4. Read Galatians 2:9. Who does Paul say confirmed his approach and on what basis did they confirm it? (In the end, Paul tells us that the "pillars" of the early church confirmed his work. Notice, though, that the basis for the confirmation is "the grace given" to Paul. What we see is that the church leaders acknowledge the direction in which God is leading.)

    5. Read Galatians 2:10. Recall that the immediate issue is circumcision. Do the church leaders ask for any modification in Paul's teachings? (No.)

      1. Do you remember that from the beginning of his letter to the Galatian church, Paul has been making an argument about the authority for his teachings? Now he reports that God is the source of his teachings and the pillars of the church agree! What if the pillars of your church do not agree with your side of a doctrinal dispute?

      2. Why do you think the church leaders asked Paul to "remember the poor?" Of all the things they could have asked of Paul, does this seem to be an unusual request? (What is the typical criticism of righteousness by faith? It allows people to continue to feed their selfish desires. Helping others demonstrates a heart concerned about others. Plus, the poor being discussed are the Jewish Christians. By having the Gentiles help the Jews, this would help unity.)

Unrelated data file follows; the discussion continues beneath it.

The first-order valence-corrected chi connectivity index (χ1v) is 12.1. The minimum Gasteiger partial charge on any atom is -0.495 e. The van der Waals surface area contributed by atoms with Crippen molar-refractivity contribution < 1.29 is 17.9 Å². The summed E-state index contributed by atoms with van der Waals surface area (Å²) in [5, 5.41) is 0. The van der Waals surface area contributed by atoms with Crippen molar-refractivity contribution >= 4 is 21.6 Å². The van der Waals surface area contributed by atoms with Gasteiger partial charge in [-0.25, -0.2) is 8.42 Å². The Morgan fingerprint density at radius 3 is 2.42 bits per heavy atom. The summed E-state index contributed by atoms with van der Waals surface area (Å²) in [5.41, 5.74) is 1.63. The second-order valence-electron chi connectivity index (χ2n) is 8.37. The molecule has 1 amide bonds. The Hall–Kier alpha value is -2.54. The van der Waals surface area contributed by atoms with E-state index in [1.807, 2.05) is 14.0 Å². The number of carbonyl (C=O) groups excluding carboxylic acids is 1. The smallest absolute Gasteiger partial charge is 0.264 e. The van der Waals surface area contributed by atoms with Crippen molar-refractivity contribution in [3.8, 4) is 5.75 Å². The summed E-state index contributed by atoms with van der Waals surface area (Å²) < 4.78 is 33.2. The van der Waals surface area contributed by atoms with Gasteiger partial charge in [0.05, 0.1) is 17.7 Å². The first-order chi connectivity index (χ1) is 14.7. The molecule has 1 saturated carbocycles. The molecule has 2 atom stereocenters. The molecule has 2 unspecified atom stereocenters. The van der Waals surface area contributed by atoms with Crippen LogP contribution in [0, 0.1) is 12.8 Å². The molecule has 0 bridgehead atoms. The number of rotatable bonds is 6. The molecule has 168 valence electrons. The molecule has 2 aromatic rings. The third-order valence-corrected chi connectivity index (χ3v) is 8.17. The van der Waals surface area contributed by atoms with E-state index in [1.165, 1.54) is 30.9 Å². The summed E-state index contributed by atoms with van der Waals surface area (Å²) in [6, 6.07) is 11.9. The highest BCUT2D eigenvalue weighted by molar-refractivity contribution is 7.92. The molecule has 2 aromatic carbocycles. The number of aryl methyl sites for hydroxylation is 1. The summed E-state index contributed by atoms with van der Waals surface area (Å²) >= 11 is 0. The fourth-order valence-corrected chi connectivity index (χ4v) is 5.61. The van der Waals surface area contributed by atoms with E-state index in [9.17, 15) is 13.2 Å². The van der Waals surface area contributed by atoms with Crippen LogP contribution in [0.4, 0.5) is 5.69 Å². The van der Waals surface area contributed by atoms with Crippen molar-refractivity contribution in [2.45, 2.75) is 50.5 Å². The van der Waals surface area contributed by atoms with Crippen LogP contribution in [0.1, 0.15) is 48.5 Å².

4. Showdown

    1. Read Galatians 2:11-12. What caused Peter to waiver in his decision to support Paul's views? (Peer pressure!)

      1. Think about the doctrinal disputes that concern you. How much of your decision is based on what those around you think? How much of your decision is based on what the Bible teaches?

    2. Read Galatians 2:13. How powerful is peer pressure? (It seems that only Paul is able to resist it.)

    3. Read Galatians 2:14. Analyze Paul's argument. Is it based on the Bible? How would you categorize it?(Paul argues that Peter is a hypocrite! He reveals that Peter has not been following Jewish practices. Thus, it would be hypocritical for Peter to force Gentiles to follow Jewish customs.)

      1. In doctrinal disputes, should we make arguments like that to promote unity? (We are going to stop here with Paul's argument, but in the next verse he makes a Bible-based argument.)

    4. Friend, what do you think about Paul's approach to unity in the church? Why not pray that God will help you to see the principled approach to bringing unity to the church?

  5. Next week: Justification by Faith Alone.
* Copr. 2017, Bruce N. Cameron, J.D. All scripture references are to the New International Version (NIV), copr. 1973, 1978, 1984 International Bible Society, unless otherwise noted. Quotations from the NIV are used by permission of Zondervan Bible Publishers. Suggested answers are found within parentheses. The lesson assumes the teacher uses a blackboard or some other visual aid.

© 2021 Bruce N. Cameron, J.D.